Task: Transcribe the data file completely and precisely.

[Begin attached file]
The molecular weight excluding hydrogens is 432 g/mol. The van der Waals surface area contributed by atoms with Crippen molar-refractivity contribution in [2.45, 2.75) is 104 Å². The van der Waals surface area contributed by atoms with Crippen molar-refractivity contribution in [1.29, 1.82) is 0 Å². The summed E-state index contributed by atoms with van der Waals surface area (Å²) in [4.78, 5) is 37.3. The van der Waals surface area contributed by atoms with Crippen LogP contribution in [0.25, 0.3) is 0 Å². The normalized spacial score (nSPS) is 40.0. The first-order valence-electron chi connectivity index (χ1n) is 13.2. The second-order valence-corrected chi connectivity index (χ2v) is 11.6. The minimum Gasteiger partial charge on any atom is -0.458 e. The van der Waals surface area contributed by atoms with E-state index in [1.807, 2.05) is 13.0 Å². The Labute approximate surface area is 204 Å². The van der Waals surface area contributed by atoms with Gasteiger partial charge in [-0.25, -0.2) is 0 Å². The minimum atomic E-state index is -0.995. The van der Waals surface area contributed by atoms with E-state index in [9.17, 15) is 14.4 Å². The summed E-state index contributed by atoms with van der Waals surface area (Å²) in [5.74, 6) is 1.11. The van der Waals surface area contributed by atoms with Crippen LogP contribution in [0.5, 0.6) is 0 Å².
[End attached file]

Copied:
The molecular weight excluding hydrogens is 432 g/mol. The van der Waals surface area contributed by atoms with Crippen molar-refractivity contribution in [2.45, 2.75) is 104 Å². The van der Waals surface area contributed by atoms with Crippen molar-refractivity contribution in [1.29, 1.82) is 0 Å². The summed E-state index contributed by atoms with van der Waals surface area (Å²) in [4.78, 5) is 37.3. The van der Waals surface area contributed by atoms with Crippen LogP contribution in [0.25, 0.3) is 0 Å². The normalized spacial score (nSPS) is 40.0. The first-order valence-electron chi connectivity index (χ1n) is 13.2. The second-order valence-corrected chi connectivity index (χ2v) is 11.6. The minimum Gasteiger partial charge on any atom is -0.458 e. The van der Waals surface area contributed by atoms with E-state index in [1.807, 2.05) is 13.0 Å². The Labute approximate surface area is 204 Å². The van der Waals surface area contributed by atoms with Gasteiger partial charge in [-0.25, -0.2) is 0 Å². The minimum atomic E-state index is -0.995. The van der Waals surface area contributed by atoms with E-state index in [9.17, 15) is 14.4 Å². The summed E-state index contributed by atoms with van der Waals surface area (Å²) in [5.74, 6) is 1.11. The van der Waals surface area contributed by atoms with Crippen LogP contribution in [0.5, 0.6) is 0 Å².